2. Fugitive Slave Act of 1850: An Act to amend, and supplementary to, the Act entitled “An Act respecting Fugitives from Justice, and Persons escaping from the Service of their Masters,” approved February twelfth, one thousand seven hundred and ninety-three.

The 1850 legislation enhanced the 1793 Act with language that, among other enforcement provisions:

  1. Strengthened the role and authority of “commissioners” to “take and remove such fugitives from service or labor ... to the State or Territory from which such persons may have escaped or fled;”
  2. Punished negligent enforcement “Should any marshal or deputy marshal refuse to serve such warrant, or other process, when tendered, or to use all proper means diligently to execute the same, he shall, on conviction thereof, be fined in the sum of one thousand dollars;
  3. Enabled a local official, who assists a fugitive to escape, to be sued;
  4. Required “by-standers” to assist in the apprehension of fugitives;
  5. Authorized “the person or persons to whom such labor or service may be due…may pursue and reclaim such fugitive person, either by procuring a warrant from some one of the courts, judges or commissioners aforesaid…or by seizing and arresting such fugitive, where the same can be done without process, and by taking, or causing such person to be taken, forthwith before such court, judge, or commissioner…and upon satisfactory proof being made…to use such reasonable force and restraint as may be necessary, under the circumstances of the case, to take and remove such fugitive person back to the State or Territory whence he or she may have escaped as aforesaid. In no trial or hearing under this act shall the testimony of such alleged fugitive be admitted in evidence.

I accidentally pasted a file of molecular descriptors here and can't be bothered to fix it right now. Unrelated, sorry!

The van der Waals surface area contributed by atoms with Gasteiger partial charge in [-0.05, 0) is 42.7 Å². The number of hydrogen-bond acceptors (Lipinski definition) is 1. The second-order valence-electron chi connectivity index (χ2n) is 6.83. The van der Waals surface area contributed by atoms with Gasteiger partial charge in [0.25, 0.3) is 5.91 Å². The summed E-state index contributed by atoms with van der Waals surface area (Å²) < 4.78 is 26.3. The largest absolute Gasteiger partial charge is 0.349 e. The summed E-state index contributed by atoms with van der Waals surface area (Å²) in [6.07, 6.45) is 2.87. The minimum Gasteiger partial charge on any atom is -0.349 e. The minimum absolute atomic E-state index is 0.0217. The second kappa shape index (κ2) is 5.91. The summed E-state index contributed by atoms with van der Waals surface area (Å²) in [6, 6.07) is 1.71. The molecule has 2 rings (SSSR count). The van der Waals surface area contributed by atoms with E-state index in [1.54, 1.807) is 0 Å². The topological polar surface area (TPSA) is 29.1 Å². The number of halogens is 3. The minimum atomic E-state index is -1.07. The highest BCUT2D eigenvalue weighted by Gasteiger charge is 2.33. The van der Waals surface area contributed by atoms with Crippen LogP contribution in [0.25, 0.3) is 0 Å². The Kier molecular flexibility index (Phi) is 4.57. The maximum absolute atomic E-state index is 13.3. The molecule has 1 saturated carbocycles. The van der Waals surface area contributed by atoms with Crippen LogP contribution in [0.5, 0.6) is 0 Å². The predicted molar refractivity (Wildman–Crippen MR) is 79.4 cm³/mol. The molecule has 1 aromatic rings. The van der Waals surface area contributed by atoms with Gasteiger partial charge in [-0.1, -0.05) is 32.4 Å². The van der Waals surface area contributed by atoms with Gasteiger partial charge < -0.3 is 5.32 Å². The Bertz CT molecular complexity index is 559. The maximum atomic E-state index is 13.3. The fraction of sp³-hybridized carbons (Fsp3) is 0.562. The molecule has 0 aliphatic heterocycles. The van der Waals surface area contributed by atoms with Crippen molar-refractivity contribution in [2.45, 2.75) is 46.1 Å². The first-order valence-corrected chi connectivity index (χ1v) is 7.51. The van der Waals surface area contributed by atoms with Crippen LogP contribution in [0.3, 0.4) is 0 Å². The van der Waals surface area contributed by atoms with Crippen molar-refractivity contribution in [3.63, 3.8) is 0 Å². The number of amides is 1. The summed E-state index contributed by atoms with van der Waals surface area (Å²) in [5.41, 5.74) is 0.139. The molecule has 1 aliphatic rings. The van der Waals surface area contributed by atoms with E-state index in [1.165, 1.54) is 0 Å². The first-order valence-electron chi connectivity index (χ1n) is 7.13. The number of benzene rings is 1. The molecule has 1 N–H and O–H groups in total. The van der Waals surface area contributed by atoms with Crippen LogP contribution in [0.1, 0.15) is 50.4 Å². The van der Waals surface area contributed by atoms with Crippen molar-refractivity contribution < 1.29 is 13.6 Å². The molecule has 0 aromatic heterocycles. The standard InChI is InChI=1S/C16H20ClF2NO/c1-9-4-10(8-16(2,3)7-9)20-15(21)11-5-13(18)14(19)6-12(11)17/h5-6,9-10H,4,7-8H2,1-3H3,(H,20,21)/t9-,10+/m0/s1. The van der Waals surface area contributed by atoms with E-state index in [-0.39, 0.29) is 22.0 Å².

The Fugitive Slave Act of 1850 extended the enforcement capabilities of the Act of 1793 because the earlier version was not being sufficiently enforced, particularly in free states where fugitive slaves took refuge. 

In the context of this antebellum slavery legislation, George Mufflin Dallas took a stand.   

Coming Next in Part 3: What positions did Dallas the man hold with regard to the free v. slave issue in the new territories gained from the Mexican War?



Lee Cary -- Bio and Archives | Comments

Since November 2007, Lee Cary has written hundreds of articles for several websites including the American Thinker, and Breitbart’s Big Journalism and Big Government (as “Archy Cary”).  His work has been quoted on national television (Sean Hannity) and on nationally syndicated radio (Rush Limbaugh, Mark Levin).  He is quoted in Jerome Corsi’s book “The Obama Nation,” in Mark Levin’s “Liberty and Tyranny.”  His pieces have posted on the Drudge Report and on the website Real Clear Politics.  Cary holds a B.S. in Economics from Northern Illinois University, and a Masters and a Doctorate in Theology from the Methodist seminary at Northwestern University in Evanston, IL.  He served in Vietnam with the U.S. Army in Military Intelligence. Cary lives in Texas.